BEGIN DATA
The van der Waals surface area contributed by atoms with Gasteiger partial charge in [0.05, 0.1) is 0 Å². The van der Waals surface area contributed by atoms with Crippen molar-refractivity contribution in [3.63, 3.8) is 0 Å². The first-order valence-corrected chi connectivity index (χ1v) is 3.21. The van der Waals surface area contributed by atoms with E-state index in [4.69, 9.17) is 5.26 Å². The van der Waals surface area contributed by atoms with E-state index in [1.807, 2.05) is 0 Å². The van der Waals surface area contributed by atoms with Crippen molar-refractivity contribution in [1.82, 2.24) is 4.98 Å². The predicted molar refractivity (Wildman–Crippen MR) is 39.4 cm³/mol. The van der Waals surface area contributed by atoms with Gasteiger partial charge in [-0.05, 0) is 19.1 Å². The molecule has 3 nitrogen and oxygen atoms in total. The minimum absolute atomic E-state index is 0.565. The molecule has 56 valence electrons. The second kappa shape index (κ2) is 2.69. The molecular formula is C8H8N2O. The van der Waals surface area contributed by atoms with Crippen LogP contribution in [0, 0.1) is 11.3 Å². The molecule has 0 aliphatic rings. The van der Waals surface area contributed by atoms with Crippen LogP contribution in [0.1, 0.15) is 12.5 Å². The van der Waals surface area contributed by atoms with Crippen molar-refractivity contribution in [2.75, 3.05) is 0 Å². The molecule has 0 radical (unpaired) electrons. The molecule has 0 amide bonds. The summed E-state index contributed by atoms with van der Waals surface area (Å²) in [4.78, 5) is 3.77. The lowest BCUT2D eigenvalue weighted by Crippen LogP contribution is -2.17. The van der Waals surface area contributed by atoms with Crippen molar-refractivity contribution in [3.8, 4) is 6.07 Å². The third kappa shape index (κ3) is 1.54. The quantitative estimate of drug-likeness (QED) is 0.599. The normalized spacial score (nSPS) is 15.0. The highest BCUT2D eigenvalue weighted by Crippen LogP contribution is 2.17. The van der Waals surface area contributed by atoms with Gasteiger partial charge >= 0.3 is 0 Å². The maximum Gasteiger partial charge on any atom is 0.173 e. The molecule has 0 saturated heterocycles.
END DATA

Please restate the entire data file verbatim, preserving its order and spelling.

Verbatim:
The van der Waals surface area contributed by atoms with Gasteiger partial charge in [0.05, 0.1) is 0 Å². The van der Waals surface area contributed by atoms with Crippen molar-refractivity contribution in [3.63, 3.8) is 0 Å². The first-order valence-corrected chi connectivity index (χ1v) is 3.21. The van der Waals surface area contributed by atoms with E-state index in [4.69, 9.17) is 5.26 Å². The van der Waals surface area contributed by atoms with E-state index in [1.807, 2.05) is 0 Å². The van der Waals surface area contributed by atoms with Crippen molar-refractivity contribution in [1.82, 2.24) is 4.98 Å². The predicted molar refractivity (Wildman–Crippen MR) is 39.4 cm³/mol. The van der Waals surface area contributed by atoms with Gasteiger partial charge in [-0.05, 0) is 19.1 Å². The molecule has 3 nitrogen and oxygen atoms in total. The minimum absolute atomic E-state index is 0.565. The molecule has 56 valence electrons. The second kappa shape index (κ2) is 2.69. The molecular formula is C8H8N2O. The van der Waals surface area contributed by atoms with Crippen LogP contribution in [0, 0.1) is 11.3 Å². The molecule has 0 aliphatic rings. The van der Waals surface area contributed by atoms with Crippen LogP contribution in [0.1, 0.15) is 12.5 Å². The van der Waals surface area contributed by atoms with Crippen molar-refractivity contribution in [2.75, 3.05) is 0 Å². The molecule has 0 radical (unpaired) electrons. The molecule has 0 amide bonds. The summed E-state index contributed by atoms with van der Waals surface area (Å²) in [4.78, 5) is 3.77. The lowest BCUT2D eigenvalue weighted by Crippen LogP contribution is -2.17. The van der Waals surface area contributed by atoms with Crippen molar-refractivity contribution in [3.8, 4) is 6.07 Å². The third kappa shape index (κ3) is 1.54. The quantitative estimate of drug-likeness (QED) is 0.599. The normalized spacial score (nSPS) is 15.0. The highest BCUT2D eigenvalue weighted by Crippen LogP contribution is 2.17. The van der Waals surface area contributed by atoms with Gasteiger partial charge >= 0.3 is 0 Å². The maximum Gasteiger partial charge on any atom is 0.173 e. The molecule has 0 saturated heterocycles.